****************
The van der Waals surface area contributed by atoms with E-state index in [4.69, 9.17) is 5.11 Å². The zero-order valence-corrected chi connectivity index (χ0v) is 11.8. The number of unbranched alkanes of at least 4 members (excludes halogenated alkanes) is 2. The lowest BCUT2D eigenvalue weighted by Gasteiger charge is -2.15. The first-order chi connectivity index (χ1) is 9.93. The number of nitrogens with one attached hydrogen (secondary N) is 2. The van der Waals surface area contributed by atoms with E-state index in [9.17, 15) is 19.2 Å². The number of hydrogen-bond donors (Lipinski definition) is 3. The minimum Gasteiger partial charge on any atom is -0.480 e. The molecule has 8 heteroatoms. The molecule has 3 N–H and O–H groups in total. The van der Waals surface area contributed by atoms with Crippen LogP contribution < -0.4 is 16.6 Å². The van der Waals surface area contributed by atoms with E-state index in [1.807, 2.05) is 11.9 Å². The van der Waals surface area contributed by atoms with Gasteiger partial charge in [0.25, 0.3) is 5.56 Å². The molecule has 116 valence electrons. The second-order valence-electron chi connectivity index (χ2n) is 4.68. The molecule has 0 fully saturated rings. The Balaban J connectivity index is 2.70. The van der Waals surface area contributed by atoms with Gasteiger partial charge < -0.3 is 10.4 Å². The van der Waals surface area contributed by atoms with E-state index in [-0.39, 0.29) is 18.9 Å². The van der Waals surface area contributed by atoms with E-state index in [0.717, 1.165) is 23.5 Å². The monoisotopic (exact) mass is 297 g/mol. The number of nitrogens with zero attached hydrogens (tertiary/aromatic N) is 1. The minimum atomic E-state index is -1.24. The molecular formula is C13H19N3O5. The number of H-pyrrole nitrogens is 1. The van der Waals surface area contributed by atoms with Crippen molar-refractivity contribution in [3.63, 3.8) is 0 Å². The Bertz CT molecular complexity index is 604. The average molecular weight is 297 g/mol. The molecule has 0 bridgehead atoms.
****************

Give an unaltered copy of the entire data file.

The van der Waals surface area contributed by atoms with E-state index in [4.69, 9.17) is 5.11 Å². The zero-order valence-corrected chi connectivity index (χ0v) is 11.8. The number of unbranched alkanes of at least 4 members (excludes halogenated alkanes) is 2. The lowest BCUT2D eigenvalue weighted by Gasteiger charge is -2.15. The first-order chi connectivity index (χ1) is 9.93. The number of nitrogens with one attached hydrogen (secondary N) is 2. The van der Waals surface area contributed by atoms with E-state index in [9.17, 15) is 19.2 Å². The number of hydrogen-bond donors (Lipinski definition) is 3. The minimum Gasteiger partial charge on any atom is -0.480 e. The molecule has 8 heteroatoms. The molecule has 3 N–H and O–H groups in total. The van der Waals surface area contributed by atoms with Crippen LogP contribution < -0.4 is 16.6 Å². The van der Waals surface area contributed by atoms with E-state index in [1.807, 2.05) is 11.9 Å². The van der Waals surface area contributed by atoms with Gasteiger partial charge in [0.25, 0.3) is 5.56 Å². The molecule has 116 valence electrons. The second-order valence-electron chi connectivity index (χ2n) is 4.68. The molecule has 0 fully saturated rings. The Balaban J connectivity index is 2.70. The van der Waals surface area contributed by atoms with Gasteiger partial charge < -0.3 is 10.4 Å². The van der Waals surface area contributed by atoms with E-state index in [-0.39, 0.29) is 18.9 Å². The van der Waals surface area contributed by atoms with E-state index in [0.717, 1.165) is 23.5 Å². The monoisotopic (exact) mass is 297 g/mol. The number of nitrogens with zero attached hydrogens (tertiary/aromatic N) is 1. The minimum atomic E-state index is -1.24. The molecular formula is C13H19N3O5. The number of H-pyrrole nitrogens is 1. The van der Waals surface area contributed by atoms with Crippen molar-refractivity contribution in [3.63, 3.8) is 0 Å². The Bertz CT molecular complexity index is 604. The average molecular weight is 297 g/mol. The molecule has 0 bridgehead atoms.